The problem of irony and the dangers in its uses is certainly not a new one. Classical positions warned of its effects, but not with a single voice. Aristotle, for example, says little about irony in the Rhetoric, with but three references: “He mentions it as a method of concluding, as a type of style, and as an alternative better than buffoonery” (Karstetter, 184). His attitude seems more positive than negative, however, perhaps in deference to Socrates and his use of irony.
The Socratic use of irony has elicited its share of differing comments. “Socrates self-depreciation clearly satirizes his opponent, but what does it do to Socrates, who is the subject of the discussion?” (Knox, 53). Norman Knox raises a good question, and it directs our attention to Socrates’ attitude. David Holdcroft comments that Socrates is ironical but that “his attitude is purely destructive – as Kierkegaard would say, ‘extremely negative’” (Holdcroft, 510). In fact in his analysis of Plato’s The Apology, especially the questioning of Euthytphro, Socrates has no belief that his questions could actually be answered. Kierkegaard then comments:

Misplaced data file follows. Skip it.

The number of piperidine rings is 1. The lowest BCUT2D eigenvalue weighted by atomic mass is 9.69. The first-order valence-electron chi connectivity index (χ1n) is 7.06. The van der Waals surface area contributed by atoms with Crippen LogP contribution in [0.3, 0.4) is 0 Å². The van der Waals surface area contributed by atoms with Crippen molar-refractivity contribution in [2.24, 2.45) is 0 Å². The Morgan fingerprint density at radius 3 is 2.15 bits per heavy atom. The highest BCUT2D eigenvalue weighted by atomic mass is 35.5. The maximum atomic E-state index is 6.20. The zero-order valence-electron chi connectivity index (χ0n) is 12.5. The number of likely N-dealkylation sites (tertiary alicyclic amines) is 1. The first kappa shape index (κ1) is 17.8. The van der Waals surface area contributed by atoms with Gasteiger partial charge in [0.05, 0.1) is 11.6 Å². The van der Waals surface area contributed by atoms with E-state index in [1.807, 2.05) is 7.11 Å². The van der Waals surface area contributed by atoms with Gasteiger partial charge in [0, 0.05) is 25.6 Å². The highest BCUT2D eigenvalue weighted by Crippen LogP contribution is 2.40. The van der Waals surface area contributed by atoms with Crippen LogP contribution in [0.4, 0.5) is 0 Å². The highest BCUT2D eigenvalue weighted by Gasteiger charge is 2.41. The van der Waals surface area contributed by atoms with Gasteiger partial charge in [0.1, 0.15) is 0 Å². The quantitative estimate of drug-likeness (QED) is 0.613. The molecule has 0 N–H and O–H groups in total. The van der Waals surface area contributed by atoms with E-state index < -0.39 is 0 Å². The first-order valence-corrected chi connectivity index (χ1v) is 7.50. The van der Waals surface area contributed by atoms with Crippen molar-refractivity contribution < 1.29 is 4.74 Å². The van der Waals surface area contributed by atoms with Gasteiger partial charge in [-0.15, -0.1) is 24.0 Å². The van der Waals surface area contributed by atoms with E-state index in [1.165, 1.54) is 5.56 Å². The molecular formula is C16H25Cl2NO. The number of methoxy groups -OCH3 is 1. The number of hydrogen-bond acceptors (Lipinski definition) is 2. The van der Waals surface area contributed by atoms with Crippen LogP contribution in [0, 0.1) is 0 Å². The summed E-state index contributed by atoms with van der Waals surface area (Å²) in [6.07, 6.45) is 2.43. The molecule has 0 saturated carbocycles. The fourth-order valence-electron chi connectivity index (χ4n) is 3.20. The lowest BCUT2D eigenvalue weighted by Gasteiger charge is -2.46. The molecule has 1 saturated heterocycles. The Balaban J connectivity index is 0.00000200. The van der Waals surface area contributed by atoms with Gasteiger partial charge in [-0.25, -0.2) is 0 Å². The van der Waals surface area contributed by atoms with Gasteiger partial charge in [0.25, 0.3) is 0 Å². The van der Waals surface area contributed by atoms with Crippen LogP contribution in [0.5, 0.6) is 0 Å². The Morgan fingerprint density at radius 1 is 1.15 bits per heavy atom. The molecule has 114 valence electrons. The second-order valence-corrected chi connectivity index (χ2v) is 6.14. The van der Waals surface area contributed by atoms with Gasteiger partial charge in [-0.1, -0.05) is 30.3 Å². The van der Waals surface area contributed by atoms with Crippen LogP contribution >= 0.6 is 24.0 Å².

One may ask a question for the purpose of obtaining an answer containing the desired content, so that the more one questions, the deeper and more meaningful becomes the answer; or one may ask a question, not in the interest of obtaining an answer, but to suck out the apparent content with a question and leave only an emptiness remaining. (Kierkegaard, 73).
Kierkegaard believes it was the latter which Socrates practiced. Socrates’ attitude did not commit him to share, to adhere to the talk. Holdcroft comments that “it is hardly surprising that, as he reports in The Apology, his questioning of others made him many enemies.” Such questioning then “can be at the same time both subversive, destructive, and infuriating” (Holdcroft, 511). However the notion of Socratic irony has been linked, inevitably, to such questioning.
While Aristotle raised the quality of irony, the term eiron had been considered one of abuse, “suggesting a sly, low fellow,” and this negative view of irony was echoed by Demosthenes and Theophrastus who thought of it as a “deceptive self-depreciation which could be and often was affected to escape responsibility” (Karstetter, 163). Although it is mentioned in Greek and Roman rhetorical works, it is not featured as a rhetorical strategy. It is probably Quintilian who establishes irony as the saying the opposite of what is meant.